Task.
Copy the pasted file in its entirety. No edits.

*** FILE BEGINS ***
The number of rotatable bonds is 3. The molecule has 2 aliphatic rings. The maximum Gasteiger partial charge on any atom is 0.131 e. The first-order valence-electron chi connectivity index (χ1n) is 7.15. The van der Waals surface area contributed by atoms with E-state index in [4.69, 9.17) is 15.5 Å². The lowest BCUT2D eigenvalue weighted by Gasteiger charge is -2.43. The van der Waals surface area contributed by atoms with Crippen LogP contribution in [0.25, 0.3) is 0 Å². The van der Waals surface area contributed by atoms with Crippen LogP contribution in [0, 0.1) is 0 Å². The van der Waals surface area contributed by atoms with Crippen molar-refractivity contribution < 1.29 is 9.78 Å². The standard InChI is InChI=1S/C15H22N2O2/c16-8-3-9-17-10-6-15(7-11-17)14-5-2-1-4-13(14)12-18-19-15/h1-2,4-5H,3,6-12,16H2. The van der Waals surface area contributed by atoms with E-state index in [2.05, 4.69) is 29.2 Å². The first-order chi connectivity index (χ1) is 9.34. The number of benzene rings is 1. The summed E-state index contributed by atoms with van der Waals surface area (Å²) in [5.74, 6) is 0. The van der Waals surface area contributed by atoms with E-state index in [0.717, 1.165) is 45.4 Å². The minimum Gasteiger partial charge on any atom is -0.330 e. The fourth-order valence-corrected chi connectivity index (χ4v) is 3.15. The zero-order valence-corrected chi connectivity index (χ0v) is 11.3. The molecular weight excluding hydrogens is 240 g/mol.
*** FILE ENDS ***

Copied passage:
The number of rotatable bonds is 3. The molecule has 2 aliphatic rings. The maximum Gasteiger partial charge on any atom is 0.131 e. The first-order valence-electron chi connectivity index (χ1n) is 7.15. The van der Waals surface area contributed by atoms with E-state index in [4.69, 9.17) is 15.5 Å². The lowest BCUT2D eigenvalue weighted by Gasteiger charge is -2.43. The van der Waals surface area contributed by atoms with Crippen LogP contribution in [0.25, 0.3) is 0 Å². The van der Waals surface area contributed by atoms with Crippen LogP contribution in [0, 0.1) is 0 Å². The van der Waals surface area contributed by atoms with Crippen molar-refractivity contribution < 1.29 is 9.78 Å². The standard InChI is InChI=1S/C15H22N2O2/c16-8-3-9-17-10-6-15(7-11-17)14-5-2-1-4-13(14)12-18-19-15/h1-2,4-5H,3,6-12,16H2. The van der Waals surface area contributed by atoms with E-state index in [2.05, 4.69) is 29.2 Å². The first-order chi connectivity index (χ1) is 9.34. The number of benzene rings is 1. The summed E-state index contributed by atoms with van der Waals surface area (Å²) in [5.74, 6) is 0. The van der Waals surface area contributed by atoms with E-state index in [0.717, 1.165) is 45.4 Å². The minimum Gasteiger partial charge on any atom is -0.330 e. The fourth-order valence-corrected chi connectivity index (χ4v) is 3.15. The zero-order valence-corrected chi connectivity index (χ0v) is 11.3. The molecular weight excluding hydrogens is 240 g/mol.